Try several different positions for the mic and don't be afraid to rotate it so the capsule's at an angle to the top. We were in the studio recently and a U87 about 18" in front of and slightly outboard of the treble f-hole at around 45 degrees gave the best sound.
     
  12. Michael Glynn

    Michael Glynn

    Feb 25, 2004
    Seattle
    The small room could definitely have an effect on the boominess. Unfortunately, this could make moving the mic further from the bass--usually good to reduce boominess--less effective as you will be getting more of the boomy room sound the further you get from the bass.

    I think the MD421 has a 5-position bass roll-off control. You could try that out to see if it helps. I'd worry that you would lose too much good bass information that way, though.
     
  13. Marc Piane

    Marc Piane

    Jun 14, 2004
    Chicago
    Good call on the room. You could also try to deaden the acoustics of the room. Hanging blankets on the walls, stacking pillows in corners, and putting throw rugs on hard surfaces will help. You could also try putting a baffle behind the mic. I just use the frame of a small bookshelf with a comforter thrown over it. Great acoustics can really add to a recording, bad ones can cause all kinds of problems.
     
  14. Michael Glynn

    Michael Glynn

    Feb 25, 2004
    Seattle
    Indeed. Time spent improving the room sound might be even more valuable than time spent working on mic placement. I have a few decent mics, but I've noticed by recording in different rooms in my house that the room makes at least as big of a difference as the microphone. And especially when the mic is not super close to the bass.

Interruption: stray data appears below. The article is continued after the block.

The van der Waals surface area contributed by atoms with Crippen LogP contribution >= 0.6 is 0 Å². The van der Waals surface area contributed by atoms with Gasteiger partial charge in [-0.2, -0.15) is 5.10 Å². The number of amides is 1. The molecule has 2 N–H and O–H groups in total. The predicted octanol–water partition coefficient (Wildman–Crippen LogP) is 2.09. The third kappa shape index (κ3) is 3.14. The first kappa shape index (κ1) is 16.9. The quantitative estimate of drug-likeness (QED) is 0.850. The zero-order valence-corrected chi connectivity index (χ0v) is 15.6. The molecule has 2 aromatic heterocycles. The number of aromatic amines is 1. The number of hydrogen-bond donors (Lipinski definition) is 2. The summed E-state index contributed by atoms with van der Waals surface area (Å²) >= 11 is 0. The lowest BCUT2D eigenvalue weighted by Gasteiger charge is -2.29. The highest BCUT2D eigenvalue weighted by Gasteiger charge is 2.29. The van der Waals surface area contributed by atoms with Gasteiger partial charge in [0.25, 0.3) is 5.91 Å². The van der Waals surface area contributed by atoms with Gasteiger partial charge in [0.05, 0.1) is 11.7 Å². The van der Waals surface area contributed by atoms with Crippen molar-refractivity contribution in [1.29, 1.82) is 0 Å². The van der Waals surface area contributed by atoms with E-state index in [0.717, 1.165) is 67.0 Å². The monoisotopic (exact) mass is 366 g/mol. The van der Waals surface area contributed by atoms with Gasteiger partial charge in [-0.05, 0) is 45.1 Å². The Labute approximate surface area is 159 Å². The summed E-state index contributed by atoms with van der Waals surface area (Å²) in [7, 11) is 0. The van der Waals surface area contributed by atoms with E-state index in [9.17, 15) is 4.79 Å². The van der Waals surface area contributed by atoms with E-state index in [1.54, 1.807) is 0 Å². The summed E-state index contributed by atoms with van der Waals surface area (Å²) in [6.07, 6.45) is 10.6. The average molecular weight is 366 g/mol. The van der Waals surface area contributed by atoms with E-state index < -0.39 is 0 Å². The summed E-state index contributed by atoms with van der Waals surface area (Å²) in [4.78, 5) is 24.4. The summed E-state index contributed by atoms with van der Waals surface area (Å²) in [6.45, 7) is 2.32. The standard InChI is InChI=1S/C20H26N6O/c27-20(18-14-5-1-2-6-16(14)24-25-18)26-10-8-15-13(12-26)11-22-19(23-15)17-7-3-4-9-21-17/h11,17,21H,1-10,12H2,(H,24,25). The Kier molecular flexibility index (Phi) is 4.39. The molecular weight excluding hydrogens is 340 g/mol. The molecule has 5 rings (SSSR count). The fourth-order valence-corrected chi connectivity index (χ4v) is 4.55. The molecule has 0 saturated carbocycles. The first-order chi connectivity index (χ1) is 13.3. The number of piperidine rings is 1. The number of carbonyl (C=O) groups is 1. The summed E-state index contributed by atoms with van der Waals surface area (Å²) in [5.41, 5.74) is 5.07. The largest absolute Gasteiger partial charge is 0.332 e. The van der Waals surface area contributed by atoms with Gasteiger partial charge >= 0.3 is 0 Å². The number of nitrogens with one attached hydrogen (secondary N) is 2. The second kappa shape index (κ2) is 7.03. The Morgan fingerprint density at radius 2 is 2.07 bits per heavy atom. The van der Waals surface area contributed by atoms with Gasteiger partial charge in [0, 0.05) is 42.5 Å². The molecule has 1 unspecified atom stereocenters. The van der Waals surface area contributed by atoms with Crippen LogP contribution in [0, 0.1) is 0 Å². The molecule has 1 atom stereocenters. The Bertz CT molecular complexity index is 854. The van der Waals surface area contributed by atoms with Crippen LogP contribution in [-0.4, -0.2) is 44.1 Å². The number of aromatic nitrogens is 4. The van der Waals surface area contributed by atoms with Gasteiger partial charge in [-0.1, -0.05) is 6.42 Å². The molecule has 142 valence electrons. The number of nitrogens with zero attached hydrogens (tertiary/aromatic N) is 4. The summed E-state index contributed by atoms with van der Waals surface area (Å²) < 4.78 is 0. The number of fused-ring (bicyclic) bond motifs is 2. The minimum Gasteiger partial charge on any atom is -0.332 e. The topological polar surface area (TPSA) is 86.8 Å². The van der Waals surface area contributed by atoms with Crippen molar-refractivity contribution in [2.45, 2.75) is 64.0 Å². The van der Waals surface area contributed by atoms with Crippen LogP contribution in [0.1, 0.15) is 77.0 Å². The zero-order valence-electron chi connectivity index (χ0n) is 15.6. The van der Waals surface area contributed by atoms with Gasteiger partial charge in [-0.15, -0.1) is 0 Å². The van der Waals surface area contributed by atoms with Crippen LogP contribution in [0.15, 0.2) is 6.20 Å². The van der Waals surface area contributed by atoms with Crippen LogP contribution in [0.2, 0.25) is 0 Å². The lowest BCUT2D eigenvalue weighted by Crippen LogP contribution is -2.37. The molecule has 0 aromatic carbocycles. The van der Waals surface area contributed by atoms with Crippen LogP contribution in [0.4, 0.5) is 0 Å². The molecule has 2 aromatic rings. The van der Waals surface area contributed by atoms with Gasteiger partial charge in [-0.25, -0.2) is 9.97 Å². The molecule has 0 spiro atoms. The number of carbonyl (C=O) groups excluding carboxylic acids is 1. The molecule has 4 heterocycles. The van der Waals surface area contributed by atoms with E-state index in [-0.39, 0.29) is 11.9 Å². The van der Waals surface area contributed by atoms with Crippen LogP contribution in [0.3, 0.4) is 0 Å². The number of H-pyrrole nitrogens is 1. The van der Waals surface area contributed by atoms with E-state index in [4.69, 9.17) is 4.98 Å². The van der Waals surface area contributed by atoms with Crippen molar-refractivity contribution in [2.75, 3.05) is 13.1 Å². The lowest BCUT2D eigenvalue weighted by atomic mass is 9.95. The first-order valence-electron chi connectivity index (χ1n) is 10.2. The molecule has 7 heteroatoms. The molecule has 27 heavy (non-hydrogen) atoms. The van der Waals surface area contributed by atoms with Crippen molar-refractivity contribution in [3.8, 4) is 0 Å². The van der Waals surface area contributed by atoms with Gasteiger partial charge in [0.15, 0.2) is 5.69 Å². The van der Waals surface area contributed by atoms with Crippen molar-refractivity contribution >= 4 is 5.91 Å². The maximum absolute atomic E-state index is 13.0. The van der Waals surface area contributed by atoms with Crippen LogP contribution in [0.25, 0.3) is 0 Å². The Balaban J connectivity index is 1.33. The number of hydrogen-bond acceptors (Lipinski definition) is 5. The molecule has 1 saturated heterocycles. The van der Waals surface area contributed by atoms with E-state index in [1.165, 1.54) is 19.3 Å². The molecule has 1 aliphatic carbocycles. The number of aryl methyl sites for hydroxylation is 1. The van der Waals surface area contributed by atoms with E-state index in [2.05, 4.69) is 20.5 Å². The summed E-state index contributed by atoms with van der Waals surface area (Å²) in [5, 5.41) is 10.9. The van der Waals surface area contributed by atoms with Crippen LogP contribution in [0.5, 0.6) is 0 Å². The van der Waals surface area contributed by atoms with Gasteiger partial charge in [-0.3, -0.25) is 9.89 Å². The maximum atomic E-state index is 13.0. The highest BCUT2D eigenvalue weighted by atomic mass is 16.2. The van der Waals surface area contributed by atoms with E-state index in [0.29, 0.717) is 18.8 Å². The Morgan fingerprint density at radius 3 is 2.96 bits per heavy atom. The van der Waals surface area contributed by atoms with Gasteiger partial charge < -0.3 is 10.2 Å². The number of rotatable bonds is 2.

15. Greg Clinkingbeard

    Greg Clinkingbeard

    Apr 4, 2005
    Kansas City area
    KC Strings
    Yes, that works really nice. I like an AKG 414 also.

    I tried something completely different yesterday, my ATM 35 which has been on the bass for live use. Suspended between the feet about an inch off the top and near 90 degrees, with a bit of pickup gave me the best sound yet. I just wanted to try it but was dumbfounded that it beat out the U87.
    There are a lot of variables in play and some unexpected things just work.
     
  16. Eric Hochberg

    Eric Hochberg

    Jul 7, 2004
    Chicago
    Been doing this regularly for a few years now with good results. Sounds nice mixed with a Neumann, too! You can hear this combo with a bit of Stat-B on Mark Colby's new album, "Yesterdays Gardenias".
     
  17. MR PC

    MR PC Banned

    Dec 1, 2007
    the advantage of the Nuemann, or any good large diaphram is that you can get it in front of the bass, where the sound has larger complexity. but you have to have a good room....and a good engineer whose focus is 100% on capturing your performance.....

    edit: using a clip on mic and pickup is often better when the room is less than optimum....and in that situation it isn't as critical for the clip on to be a the super cardioid model that works for gigging

    ime/imo
     
  18. Marc Piane

    Marc Piane

    Jun 14, 2004
    Chicago
    Though I recall taking a recording class years ago and the teacher's motto was "you can't polish a turd". His point being if the sound sucks going in there ain't much you can do to 'polish' it.
     
  19. Les Fret

    Les Fret

    Sep 9, 2009
    thanks again for all the tips. I will doing some experimentation this weekend.
    Is there any difference in mic placement between capturing the arco or pizz sound?
     
  20. what the pluck

    what the pluck

    Oct 13, 2010
    Australia
    But you can roll it in glitter.